Matthew Sanders: Live streaming allows families, fans around world to watch Utah high school sports
Serving his country 8,000 miles from home, Bryce Bishop, a project manager for the Army Corps of Engineers in Afghanistan, did his best to support his stepson throughout the football season.
"He would always try to call me and post encouraging stuff on my Facebook wall before each game," said Jordan Preator, a standout receiver for Fremont High School. "It means a lot to me that he's over there, sacrificing for our family."
But, apparently, missing the opportunity to watch his son play in the 5A championship game drove Bishop to a sleepless night. Due to the half-day time difference, Bishop woke around 2 a.m. from the capital province of Kabul where he was working so he could scour the Web for any live updates he could gather on the game against Lone Peak.
He found the game streaming live on ksl.com and deseretnews.com and had the chance of seeing his stepson complete a no-way-he-did-that 98-yard kickoff return for a touchdown.
The sights and sounds of high school sports across Utah are unmistakable: marching bands, hand-wringing parents, gut-wrenching overtimes, sweating coaches, pulsing gyms, game-winning dives, perfect headers, fight songs and jumping student sections.
They all make up the cacophony of the kind of energy, drama and loyalty that draws families and community members to fields and courts to watch Utah’s youth battle.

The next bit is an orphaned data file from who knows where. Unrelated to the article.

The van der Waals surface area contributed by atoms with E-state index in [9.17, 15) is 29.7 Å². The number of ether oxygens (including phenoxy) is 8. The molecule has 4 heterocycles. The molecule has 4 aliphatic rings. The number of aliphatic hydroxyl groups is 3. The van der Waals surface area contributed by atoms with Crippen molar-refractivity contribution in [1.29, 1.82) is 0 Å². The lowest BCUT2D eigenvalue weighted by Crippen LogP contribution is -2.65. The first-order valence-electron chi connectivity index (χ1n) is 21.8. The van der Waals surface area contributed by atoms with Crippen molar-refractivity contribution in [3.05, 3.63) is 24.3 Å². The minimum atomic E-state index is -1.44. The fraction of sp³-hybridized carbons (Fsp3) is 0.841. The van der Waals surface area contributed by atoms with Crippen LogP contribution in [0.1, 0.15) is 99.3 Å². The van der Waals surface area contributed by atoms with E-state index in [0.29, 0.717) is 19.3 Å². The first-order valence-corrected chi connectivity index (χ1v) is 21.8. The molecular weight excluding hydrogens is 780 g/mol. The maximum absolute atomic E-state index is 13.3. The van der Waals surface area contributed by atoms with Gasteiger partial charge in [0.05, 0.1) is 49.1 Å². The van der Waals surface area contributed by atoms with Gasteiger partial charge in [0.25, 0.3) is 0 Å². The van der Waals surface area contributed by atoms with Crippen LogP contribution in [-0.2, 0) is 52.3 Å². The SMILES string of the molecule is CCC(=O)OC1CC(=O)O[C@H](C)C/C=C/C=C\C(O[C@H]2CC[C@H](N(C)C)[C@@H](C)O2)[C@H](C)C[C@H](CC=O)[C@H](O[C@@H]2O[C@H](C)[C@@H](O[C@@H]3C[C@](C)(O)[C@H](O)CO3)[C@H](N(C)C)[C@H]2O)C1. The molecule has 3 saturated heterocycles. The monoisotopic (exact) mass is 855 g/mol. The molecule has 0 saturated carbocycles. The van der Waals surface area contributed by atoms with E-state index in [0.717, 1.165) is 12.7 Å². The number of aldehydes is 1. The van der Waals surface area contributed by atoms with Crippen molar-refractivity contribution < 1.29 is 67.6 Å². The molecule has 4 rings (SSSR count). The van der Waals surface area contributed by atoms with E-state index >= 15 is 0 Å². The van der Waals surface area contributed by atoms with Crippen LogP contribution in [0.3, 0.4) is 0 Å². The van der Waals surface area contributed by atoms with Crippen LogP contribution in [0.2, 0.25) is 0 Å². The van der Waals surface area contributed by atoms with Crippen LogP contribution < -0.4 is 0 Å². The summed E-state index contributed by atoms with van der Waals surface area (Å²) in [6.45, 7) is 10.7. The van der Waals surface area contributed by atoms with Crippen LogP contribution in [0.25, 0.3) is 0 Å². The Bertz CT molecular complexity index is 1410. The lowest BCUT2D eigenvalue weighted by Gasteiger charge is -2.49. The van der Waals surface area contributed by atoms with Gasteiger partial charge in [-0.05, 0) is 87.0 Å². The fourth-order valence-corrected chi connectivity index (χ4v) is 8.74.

This fall, as part of an ongoing aim to “catch kids doing great things,” Deseret Connect staff reached out to Utah high schools to deliver high school sports online at Deseretnews.com and KSL.com.
Throughout the fall, the effort delivered more than 60 football games, including playoffs and championships.
It covered 120 volleyball matches from the state volleyball tournament, the Utah state 3A, 4A and 5A soccer championship games and the state 1A baseball championship.
"Live sports coverage creates a tighter connection between the Deseret News and our Utah audience," said Chris Lee, vice president of digital products for deseretnews.com. "We love showing off so many good things happening in our communities."
"From the schools to the viewers, live streaming of high school sports is a win for everyone," said ksl.com general manager Brett Attkinson. "It provides audience and attention to our local sports programs and athletes. It gives students real world broadcast experience, from setting up video and audio equipment to filming the game and even calling the plays students do it all. It's a collaborative effort between media companies and local schools to provide quality local programming. It's an exciting opportunity and we are proud to be a partner in live streaming of high school sports."
Viewers from across Utah and even across the world responded to the recent 3A, 4A and 5A championship football games with 29,022 online views, 7,232 viewing hours, or an average of 46 minutes per viewer.
"Many of our greatest memories growing up are from the times we spent being a part of our high school team, whether we were playing or watching," said Rod Zundel, KSL TV sports anchor who provided play-by-play for the Utah state football championship games. "Live streams delivered by KSL, Deseret News now allow anyone, no matter where they are in the world to still be a part of their team every week.”
Zundel also hosts KSL-TV’s new seasonal on-site broadcast "Game Night Live Friday." A la ESPN College GameDay style, Zundel travels to a different featured school each week of the regular season to highlight a particular game as well as chat about other games going on around the state.
During the online broadcast, viewers were encouraged to send Deseret Connect emails, letting the team know where the games were being watched.
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